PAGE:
UV Curing 101
UV Curing technology has been growing for decades. What was once a revolution for printing due to its instant curing has expanded to other industries and technologies. The method of curing is photochemical upon exposure =to specific wavelengths (when using LED) or exposure to high intensity UV (standard UV lamp).
What are UV inks used for?
Adhesives, Resins & More:
UV inks have a reputation for being used for screen printing but that is only becoming one piece of the pie. Adhesives and resins may require UV curing. UV inks provide many benefits for screen printing such as remaining in a liquid state unless exposed to UV light. Adhesives and sealants are formatted in either epoxy or acrylate forms. Applications using plastics, rubbers, glass, metal and ceramics rely on adhesives and sealants. Adhesives offer bonding that is not visible. Sealants cure and form in place. Conformal coatings (layer of protection for circuit boards) and encapsulants (electrical insulation) are applications that typically use UV curing.
UV LED Curing:
LED inks may have less options but if your application is simple, it is likely you will be in luck. One of the biggest detractors for switching to LED is the cost for the module typically being expensive. Your ROI is for LED is dependent on your use, the more LED is used due to it not using any consumable lamps and having a long life time. Typically the LED lifetime can last over 60,000 hours. You also do not need to exhaust anything because the LED does not emit ozone. The form factor of the LED is also much more compact when compared to the traditional UV lamps. The LED consume a fraction of the energy in comparison. Rather than emitting a high intensity light to encompass may different wavelengths, the LED only uses one wavelength (395 nm is the most popular). The LED module will need to be substantially closer to your product for successful curing than traditional UV lamps. The technology for UV LED is still being perfected and is the future for the UV curing industry.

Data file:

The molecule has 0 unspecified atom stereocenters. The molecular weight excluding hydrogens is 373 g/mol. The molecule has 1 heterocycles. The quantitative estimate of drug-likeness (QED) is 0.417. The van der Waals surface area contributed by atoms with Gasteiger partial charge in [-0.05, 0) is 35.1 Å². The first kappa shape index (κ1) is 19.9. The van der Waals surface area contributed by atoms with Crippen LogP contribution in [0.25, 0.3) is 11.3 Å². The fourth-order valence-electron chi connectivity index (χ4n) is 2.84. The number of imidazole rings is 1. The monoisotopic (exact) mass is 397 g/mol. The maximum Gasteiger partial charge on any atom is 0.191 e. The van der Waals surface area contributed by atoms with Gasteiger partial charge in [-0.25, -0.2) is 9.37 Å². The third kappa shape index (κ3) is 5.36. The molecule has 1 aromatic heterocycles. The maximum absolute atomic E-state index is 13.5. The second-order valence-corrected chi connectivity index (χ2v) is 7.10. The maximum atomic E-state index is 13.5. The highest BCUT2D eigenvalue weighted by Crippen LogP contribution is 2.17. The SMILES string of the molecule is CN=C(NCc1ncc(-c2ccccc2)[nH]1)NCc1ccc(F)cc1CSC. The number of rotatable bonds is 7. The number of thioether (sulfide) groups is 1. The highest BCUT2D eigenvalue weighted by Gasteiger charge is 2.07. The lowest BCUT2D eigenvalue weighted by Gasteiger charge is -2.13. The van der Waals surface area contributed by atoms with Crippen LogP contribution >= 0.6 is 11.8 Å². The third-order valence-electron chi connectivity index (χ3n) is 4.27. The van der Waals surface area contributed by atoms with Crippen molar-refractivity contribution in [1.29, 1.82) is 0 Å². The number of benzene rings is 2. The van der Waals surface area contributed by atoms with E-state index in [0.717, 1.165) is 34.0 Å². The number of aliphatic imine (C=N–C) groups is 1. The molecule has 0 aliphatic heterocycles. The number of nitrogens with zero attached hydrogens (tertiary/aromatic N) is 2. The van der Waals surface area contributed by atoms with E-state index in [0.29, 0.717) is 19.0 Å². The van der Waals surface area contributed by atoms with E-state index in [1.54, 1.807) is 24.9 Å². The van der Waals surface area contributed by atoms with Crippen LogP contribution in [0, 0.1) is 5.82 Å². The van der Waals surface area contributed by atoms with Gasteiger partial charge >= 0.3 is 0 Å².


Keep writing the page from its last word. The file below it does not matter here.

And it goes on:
UV inks are ideal for printers with consistent orders and want instant curing to drastically increase your overall throughput. The curing process for uv inks is almost instant and once finished, is able to to be packed for your customer. The benefits UV inks offer over solvent based inks are instant curing and staying a fluid state unless exposed to UV light. The UV light from your factory lights can partially dry the ink if left out. We encourage printers of UV inks to cover the machine so no light comes in if you want to leave the ink on the screen over a break in the day or overnight. UV inks are great If you are printing multicolor designs (in large quantities), especially on an automated machine for a consistent throughput.
When to Pretreat:
UV inks are not as resilient as solvent based inks. You may be printing plastic cups for one time use or glassware that will be exposed to dishwashing. In the case of the product that will be used repeatedly, SA heavily recommends pretreatment, which can range from flame, plasma and Pyrosil.
You may perform a dyne test or a cross scratch test. The crosshatch is simple, if a blade is pressed against your printed image and it is scratching off, it will not stand the test of time. You may even try using your fingernail to see if the ink flakes off. A dyne test requires a dyne kit with droppers. If you have a good dyne level (instructions will come with), the liquid will stay in its liquid form. If your dyne level is less than optimal, the liquid will bead out and not leave the full liquid line on your cup that you are looking for.
UV Lamp Curing:
The most popular form of UV curing are still traditional UV lamps that cover a wide array of wavelengths. The lamps are high intensity and require proper shielding so light is not exposed to the operators’ eyes or body. All SA conveyors come with a blower that not only takes out the ambient heat from the lamp but also has a duct connection so that you may exhaust the ozone from the lamp outside of the building. There are many more options for inks, adhesives and more for traditional UV as it has had decades to perfect formulations. The life of a UV lamp is approximately 800 hours. You have much more freedom in controlling the distance between your product and the UV lamp for curing as opposed to using LED.